`Palin is a superb stylist, low-key and conversational, who skillfully incorporates personal experience. He turns up obscure facts, reanimates essential moments, and never shies away from taking controversial positions. This beautifully produced volume – colour plates, outstanding maps – is a landmark achievement.’ – Ken McGoogan, author of Fatal Passage
`I absolutely loved it: I had to read it at one sitting . . . Fascinating.’ – Lorraine Kelly, ITV Lorraine
`Magisterial . . . Brings energy, wit and humanity to a story that has never ceased to tantalise people since the 1840s.’ – The Times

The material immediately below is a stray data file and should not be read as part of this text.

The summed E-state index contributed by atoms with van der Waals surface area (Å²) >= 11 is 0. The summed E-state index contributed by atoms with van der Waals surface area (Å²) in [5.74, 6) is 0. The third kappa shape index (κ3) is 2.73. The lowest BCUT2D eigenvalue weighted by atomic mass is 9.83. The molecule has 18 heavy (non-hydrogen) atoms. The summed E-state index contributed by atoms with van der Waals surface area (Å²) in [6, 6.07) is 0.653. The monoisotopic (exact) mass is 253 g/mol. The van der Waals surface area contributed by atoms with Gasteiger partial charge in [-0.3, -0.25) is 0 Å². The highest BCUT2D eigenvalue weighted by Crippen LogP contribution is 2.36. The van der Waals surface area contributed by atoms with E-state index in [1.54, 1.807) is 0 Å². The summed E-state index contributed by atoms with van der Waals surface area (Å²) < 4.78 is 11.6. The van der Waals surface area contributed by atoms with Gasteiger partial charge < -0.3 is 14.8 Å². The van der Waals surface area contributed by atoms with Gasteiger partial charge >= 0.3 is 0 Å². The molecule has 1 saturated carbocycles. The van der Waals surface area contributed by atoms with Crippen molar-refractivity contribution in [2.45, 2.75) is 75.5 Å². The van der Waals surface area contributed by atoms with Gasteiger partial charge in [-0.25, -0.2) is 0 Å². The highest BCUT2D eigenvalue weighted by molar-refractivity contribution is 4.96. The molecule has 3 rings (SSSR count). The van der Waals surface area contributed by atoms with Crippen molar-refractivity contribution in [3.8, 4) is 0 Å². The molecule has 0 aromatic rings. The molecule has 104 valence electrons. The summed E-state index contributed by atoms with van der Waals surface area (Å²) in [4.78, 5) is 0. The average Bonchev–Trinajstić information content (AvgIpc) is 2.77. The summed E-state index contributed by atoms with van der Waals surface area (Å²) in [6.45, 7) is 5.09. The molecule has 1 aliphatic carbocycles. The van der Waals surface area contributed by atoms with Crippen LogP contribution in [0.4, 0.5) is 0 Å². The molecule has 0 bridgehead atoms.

“Beyond terrific. I didn’t want it to end.” — Bill Bryson “Thoroughly absorbs the reader. . . Carefully researched and well-crafted, it brings the story of a ship vividly to life.” * Sunday Times * “With this irresistible and often harrowing account, Michael Palin makes a convincing case that one heroic little ship embodied the golden ago of polar exploration better than any other: HMS Erebus.” — John Geiger, co-author of Frozen in Time “[Written] with a wry enthusiasm, bolstered by his own experiences as an eminent explorer and film-maker . . . His moving account of the discovery of abandoned items, taken on board as comforts of home by the officers – silver cutlery with their initials indented, scattered on a frozen shore – affected me the most.” — Colin Greenwood, Radiohead bassist * Spectator * “Everybody’s talking about it . . . A brilliant book.” — Chris Evans, BBC Radio 2 “I absolutely loved it: I had to read it at one sitting . . . Fascinating.” — Lorraine Kelly * ITV Lorraine * “At this late date, and against all odds, Michael Palin has found an original way to enter and explore the Royal Navy narrative of polar exploration. Palin is a superb stylist, low-key and conversational, who skillfully incorporates personal experience. He turns up obscure facts, reanimates essential moments, and never shies away from taking controversial positions. This beautifully produced volume – colour plates, outstanding maps – is a landmark achievement.” — Ken McGoogan, author of Fatal Passage “Magisterial . . . A natural storyteller, [Palin] captures beautifully the sense of awe experienced by Ross and his men as they encountered the wonders and terrors of Antarctica . . . He brings energy, wit and humanity to a story that has never ceased to tantalise people since the 1840s.” * The Times * “This is an incredible book. I couldn’t put it down. The Erebus story is the Arctic epic we’ve all been waiting for.” — Nicholas Crane “A timely account of Sir John Franklin’s 1845 expedition to find a way through the Northwest Passage . . . [Palin] does an admirable job of recounting the life of this doughty ship, from construction at Pembroke dockyard in 1826 to her last days stuck fast in the ice . . . vivid, evocative stuff . . . pulls together very effectively much of the work that’s been done to establish the truth about Franklin’s fate.” — Erica Wagner * Financial Times * “What a book this is! . . . [Palin] brings not just a historian’s and writer’s skills to it, but those of a traveller.” — Dan Snow * Dan’s History Hit * “Compelling . . . HMS Erebus embarked on two of the most dramatic Polar expeditions in history . . . Michael’s historical non fiction debut charts both journeys and brings back to life all those who sailed on her.” * Saga * “[Palin] successfully reanimates the corpse, bringing Erebus back from the depths of time so her funnels once more blast smoke as she forges through new and wondrous seas.” * Sunday Express * “Combines a fascinating episode of naval history with [Palin’s] flair for storytelling.” * Radio Times * “Palin’s experiences, including a voyage on a Russian ship to the channel where the wreck of Erebus was discovered, give a sense of immediacy and proportion to his narrative . . . Michael Palin has done full justice to [John Franklin] and all these remarkable men. This truly is a marvellous book.” — Allan Massie * Scotsman * “This lively account reveals much about both exploration and the Royal Navy in the 19th century . . . Palin is a diligent researcher who has trawled the primary sources and, largely in the course of filming his television series Pole to Pole, has visited many of the key sites here.” — Sara Wheeler * Observer * “Nicholas Crane, current president of the Royal Geographical Society, has described Palin, one of his predecessors, as “the world’s most appealing practitioner of geographical curiosity”, and it’s that curiosity which drives his stirring new book . . . His account is written in crisp, unshowy prose.” — Four star review * Daily Telegraph *